Learn how to lift proficiency on the piano online. Skyrocket it to the stratosphere with these 5 songs.
We often witness their accomplishments. They are the enviable few who always seem to go on to achieving great things endlessly - a classmate who was always the valedictorian, a colleague who gets promoted repeatedly, an athlete who dominates his opponents on the field and my favorite - the pianist who unfailingly hypnotizes her audience.
Have you ever wished that it was you people were applausing to?
Wishful thinking, daydreaming and waiting to get lucky however, are not what winners are made of. The path to greatness in any undertaking is deliberate practice.
What is deliberate practice?
It is practicing on specific and clearly defined areas in order to improve performance, striving to accomplish a performance that is beyond the current level of proficiency, seeking feedback on the results of your efforts and doing so repeatedly on a regular basis.
Simply hitting the keys of C,D,E,F,G on the piano is not deliberate practice. Instead, practising 2 octaves of the scale of F# major in legato, with the goal of controlling the intensity of the tone as you go up and down the scale, listening carefully to the quality of the sound produced, the positions of your arms and fingers and making the necessary adjustments every day for 4 hours - that is deliberate practise.
Technical skills on the piano includes having a soft legato touch, finger strength, nimble fingers when executing an ornament, an acute sense of pronouncing contrasts and discernment of the quality of a sound that creates a clear and distinct tone.
I know of five piano songs that can serve as piano exercises to help you hone these skills. Through deliberate practice with these piano songs greatness is within grasp. Each song puts emphasis on one specific technique mentioned above. When you can play them all, you shall acquire a mental model of what excellence in piano playing calls for.
Camille Saint Saens composed ‘The Swan’ together with several other songs named after animals. There are movements named ‘Kangaroo’, ‘Elephant’ and ‘Tortoise’. He called the composition ‘The Carnival of Animals’.
Every phrase in ‘The Swan’ has to be played in legato. The long curved lines make appearances above the ledger lines of every bar.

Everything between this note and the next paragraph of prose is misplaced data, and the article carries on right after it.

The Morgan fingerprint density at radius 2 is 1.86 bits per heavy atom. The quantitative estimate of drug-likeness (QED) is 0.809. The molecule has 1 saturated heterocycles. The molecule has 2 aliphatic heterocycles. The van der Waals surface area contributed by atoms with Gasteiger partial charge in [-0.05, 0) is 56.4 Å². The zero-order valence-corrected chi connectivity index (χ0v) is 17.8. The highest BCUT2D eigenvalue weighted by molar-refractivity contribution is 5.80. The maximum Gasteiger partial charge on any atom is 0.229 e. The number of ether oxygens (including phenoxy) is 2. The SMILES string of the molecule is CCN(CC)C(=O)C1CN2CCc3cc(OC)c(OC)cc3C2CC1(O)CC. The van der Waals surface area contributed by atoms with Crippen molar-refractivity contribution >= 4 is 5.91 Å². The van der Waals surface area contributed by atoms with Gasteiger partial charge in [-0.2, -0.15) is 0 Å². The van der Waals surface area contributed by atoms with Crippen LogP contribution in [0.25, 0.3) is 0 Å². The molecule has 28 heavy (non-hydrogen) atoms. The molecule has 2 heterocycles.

Playing legato means playing smoothly and connected. There must not be any break in between notes, not even a second of pausing.
To gain proficiency in playing legato, your hand should press against the keyboard while keeping the wrist motionless. It also has to remain low and close to the keys. Draw out as much tone as possible when pressing a key with the fingers, their joints should be well rounded forming a dome and the thumb has to be curved at all times. Touch the keys using only the tip of the thumb, this way you may keep it level with the other fingers.
The exquisite tender arrangement of musical phrases in ‘The Swan’ makes the legato playing an absolute joy to practise. Take pleasure in tickling a string of quavers in bars 7-8, treat it with a dose of crescendo to heighten the suspense as you dash up the scale.
Would you step into a boxing ring for a fight without packing pounds of muscles first? Can you finish a marathon running on wobbly legs? No. You will have to build strength in parts of your body first. The same rule applies to piano playing. Developing strength in the fingers is a necessity if you wish to lift your proficiency.
A volume of piano exercises by Hanon has helped me tremendeously in building strength in my fingers. The piano exercise in “Hanon” works like a laser guided missile that targets the weak fourth and fifth fingers. They do not miss their target, with regular practise after a few weeks the fourth and fifth fingers will pack a strong punch to hit the piano keys with firmness and potency.
Lift each finger up high – while ensuring they are curved at all times - when moving up and down the phrase. Play in a variety of mode. Start off in the usual legato style, switch to staccato mode to reassert the flexibility of your fingers as you are practising.